Press "Enter" to skip to content

Cigarette butts cause problems for campus wildlife

Cigarette butts are a large cause of pollution on Mills’ campus. (Monika Sabic)
Cigarette butts are a large cause of pollution on Mills’ campus. (Monika Sabic)

Though Mills College was listed last year in The Princeton Review’s Guide to 332 Green Colleges: 2014 Edition, Mills still has environmental issues to be solved. Linda Zitzner, vice president for Operations at Mills, believes that cigarette butt littering and the attendant pollution and risks to wildlife could be eliminated through wider student awareness and better disposal practices.

Zitzner strives to promote the health of Mills students and to preserve the delicate ecosystems that the campus shelters by dealing with the pollution caused by smoking. Zitzner stated that cigarette butts are the number one waste source, globally.

The current shape of Zitzner’s plan to combat this pollution is a campaign with the college’s eco-rep, Brittany Burnett. Their plan is to make the campus’ restoration sites and organic farm smoke free and to expand the smoking ban currently on four of the school’s meadows to include them all.  “No Smoking” signs have also been placed at the school’s preschool.

“Growing organic food and having smoking take place simultaneously on campus makes no sense,” said Zitzner. She believes that a non-smoking campus would have to be facilitated through a student led initiative.

Zitzner said the subject of cigarette smoking and its consequent pollution is a major topic of discussion on campus.  Because of the fact that students only stay at Mills for a limited number of years, Zitzner said that it has been hard to keep the movement towards a smoke-free or smoke-limited campus going.

The issue appears to still be up for debate, with many students seemingly unaware of the current campus smoking policy. The policy states that smoking is not allowed in any student residence, any campus building or within 30 feet of building entrances, doors or windows.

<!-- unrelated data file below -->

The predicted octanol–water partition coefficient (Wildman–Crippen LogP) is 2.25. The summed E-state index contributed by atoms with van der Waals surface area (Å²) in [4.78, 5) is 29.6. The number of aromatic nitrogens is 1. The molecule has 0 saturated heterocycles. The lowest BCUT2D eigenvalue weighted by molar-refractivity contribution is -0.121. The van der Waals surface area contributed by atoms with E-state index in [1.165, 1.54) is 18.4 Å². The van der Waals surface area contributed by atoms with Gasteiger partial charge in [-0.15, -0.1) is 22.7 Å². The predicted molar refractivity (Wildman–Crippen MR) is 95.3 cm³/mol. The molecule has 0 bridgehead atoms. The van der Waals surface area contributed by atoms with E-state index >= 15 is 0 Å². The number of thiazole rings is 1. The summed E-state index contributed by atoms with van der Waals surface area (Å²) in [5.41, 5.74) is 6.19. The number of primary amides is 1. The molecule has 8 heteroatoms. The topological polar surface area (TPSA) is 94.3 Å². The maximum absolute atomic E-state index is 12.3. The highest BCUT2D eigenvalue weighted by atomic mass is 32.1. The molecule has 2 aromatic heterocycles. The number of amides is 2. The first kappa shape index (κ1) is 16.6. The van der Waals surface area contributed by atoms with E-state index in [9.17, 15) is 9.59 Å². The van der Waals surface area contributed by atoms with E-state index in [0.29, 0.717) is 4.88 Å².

Zitzner said that the rules are enforced as much as possible.

“Public Safety officers do the best that they can,” she said.

Self-contained ashtrays are all around campus for cigarette butts. When used, these ashtrays can minimize pollution. (Hart Rosenberg)
Self-contained ashtrays are all around campus for cigarette butts. When used, these ashtrays can minimize pollution. (Hart Rosenberg)

“Cigarette butts pollute water and soil. All those toxins pass down through the soil, into the groundwater and out to the Bay,” Zitzner said. 

Zitzner, with the help of Burnett, hopes to focus on a campaign around the areas in which smoking most often takes place where it shouldn’t, such as the steps of Rothwell and the bridges to the oval, by the library and near the sustainability center.

“There’s something very inviting about bridges,” Zitzner said.

According to Britta Bullard, the campus sustainability coordinator, she feels the cigarette butt pollution needs to be improved.

“When I see piles of cigarette pollution contaminating these sites next to the two bridges, it doesn’t align with my vision of stewardship,” Bullard said. “I would love to see more people at our Creek Care Days because when we develop a relationship with land, there is deeper care in our future interactions.”

Zitzner said that ashtrays placed around campus don’t contaminate their surrounding areas; they are self-contained, ashtrays that will retain the waste they hold and not allow it to become litter.  But, she said, people still have to use them. 

Zitzner wishes to put more effort into protecting the waterways as well.

“We’ve got three creeks that come through the campus. Mills, actually, because of the restoration efforts and the way Mills has been built over the last 162 years, the water is purified as it goes through our campus,” said Zitzner.  “We want to keep that legacy.  We wouldn’t want to be adding toxins to it. That’s a legitimate reason for why we would want to keep cigarette butt pollution away.”

Mills Sophomore Malu Davis, 19, an occasional smoker, said that he was aware of the rule at Mills regarding smoking limits.

“People try to follow the rule, but they don’t know how far 30 feet is,”  Davis said.

Of the proposed plan to further limit the areas available for smoking on campus, Davis said that he didn’t think it would affect him.

According to David Weber, a non-smoker whose wife attends Mills, the cigarette butt pollution on campus is dismal.

“We have a four-year old who goes to spots in the river and a lot of nature places have cigarette butt litter,” Weber said.

Zitzner has ideas about what the future of smoking at Mills will look like.

“As these islands of non-smoking expand, I’m hoping that actually encourages people to then sign up for smoking cessations” Zitzner said.

The “islands” in which Zitzner refers to are the four meadows, the preschool and the 30-foot-span surrounding buildings — all areas where smoking is already prohibited.

According to Zitzner, there is a program in Mills’ Wellness Group to help with smoking cessation.

Zitzner also said that Mills expanded its non-smoking policy to include e-cigarettes because the policy makers concluded that e-cigarettes are not any safer than standard tobacco.

Despite the flagging of the movement to end smoking at Mills or to at least place more stringent limits on the practice, Zitzner remains positive about the possibility of a smoke-reduced campus.

“It can happen,” she said.